Police investigating whether false call of active shooter at local business was swatting attempt

SAN ANTONIO – Several officers were dispatched to the Caterpillar Plant early Monday morning after someone falsely reported an active shooter. Police are now looking into whether someone "swatted" the facility.

Swatting is when someone falsely reports a serious crime to local authorities that would require sending a large police response, including a SWAT team, to the given address.

“Typically, they are calls of a hostage situation or active shooter type of situation,” said San Antonio Police Sgt. Doug Greene. “Then, we police get there full force. The people are surprised. It makes for a very scary situation for what we call the victims in this case, who have no idea why the police are showing up at their front door.”

Greene said responses to serious crimes, such as the ones falsely reported in a swatting attempt, typically require many resources.

“In addition to the SWAT team, you are going to have all of the patrol officers in that area, the fire department, EMS and hostage negotiators,” said Greene. “So it is very unfortunate, because you have people out there who genuinely needed the help of law enforcement, but have to wait because first responders are tied up.”

He said this not only frustrates the agencies when they realize it was a hoax, but also affects taxpayers.

“Family members are responding because they are worried about their loved ones, so they are distraught. Then, we have to evacuate the neighborhoods and then we have to shut down the streets which causes major traffic issues,” said Greene.

Swatting can even result in a deadly outcome,  as sit did in Kansas, where a man was shot by officers after a person engaged in an online gaming argument called authorities to the victim's address claiming that he'd killed his father and was holding his family hostage.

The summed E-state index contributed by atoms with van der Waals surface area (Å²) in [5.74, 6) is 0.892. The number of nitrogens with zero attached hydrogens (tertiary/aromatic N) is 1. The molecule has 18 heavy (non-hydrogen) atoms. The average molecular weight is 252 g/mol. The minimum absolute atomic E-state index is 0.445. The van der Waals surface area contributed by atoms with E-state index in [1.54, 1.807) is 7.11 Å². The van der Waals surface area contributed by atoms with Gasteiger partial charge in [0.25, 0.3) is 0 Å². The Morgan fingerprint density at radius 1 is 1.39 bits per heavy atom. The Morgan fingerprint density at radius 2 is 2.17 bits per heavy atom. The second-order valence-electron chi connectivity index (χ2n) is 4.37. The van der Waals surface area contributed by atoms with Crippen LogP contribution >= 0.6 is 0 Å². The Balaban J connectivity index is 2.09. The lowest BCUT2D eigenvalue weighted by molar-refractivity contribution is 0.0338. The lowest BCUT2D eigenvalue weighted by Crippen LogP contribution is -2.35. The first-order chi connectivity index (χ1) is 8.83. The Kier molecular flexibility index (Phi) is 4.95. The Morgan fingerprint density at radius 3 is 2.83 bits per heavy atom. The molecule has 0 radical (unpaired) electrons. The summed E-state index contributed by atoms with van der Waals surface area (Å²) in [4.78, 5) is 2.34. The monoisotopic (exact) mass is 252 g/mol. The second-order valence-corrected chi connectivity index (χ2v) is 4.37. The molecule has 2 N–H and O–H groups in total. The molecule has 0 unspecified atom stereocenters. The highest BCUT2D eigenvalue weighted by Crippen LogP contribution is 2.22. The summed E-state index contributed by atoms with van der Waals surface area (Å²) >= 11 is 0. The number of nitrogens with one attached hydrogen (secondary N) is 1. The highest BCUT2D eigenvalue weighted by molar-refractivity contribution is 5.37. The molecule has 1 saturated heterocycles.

Greene said that, in cases in which businesses or corporate buildings are targeted, he's found that the fake calls are usually placed by disgruntled ex-employees.

“It is just a way for them to have revenge or just to disturb their former bosses,” said Greene. “Not saying that was the case at the Caterpillar business, but sometimes ex-employees who have been fired or laid off would act in this manner.”

He said that, if swatters are caught, they can face state and federal charges, thousands of dollars in fines and even life in prison depending on the severity of the case.

Greene said that, if someone become a victim of swatting and is startled by a large police presence at their door, the best course of action is to “comply, comply, comply.”

"What we want to see in those cases is your hands," Greene said. "Always show your hands so that we know you are unarmed. Also, if you are in a position where you can call 911, call dispatch to inform them that you are unarmed and that you are willing to comply so that can be relayed over our radios. We just need as much information as possible to protect you and better prevent any lethal action from taking place.”

Greene said that, as of now, police are investigating the false report made Monday as a possible swatting incident. He added that, if they determine who was responsible for the call, they will deal with that person accordingly.

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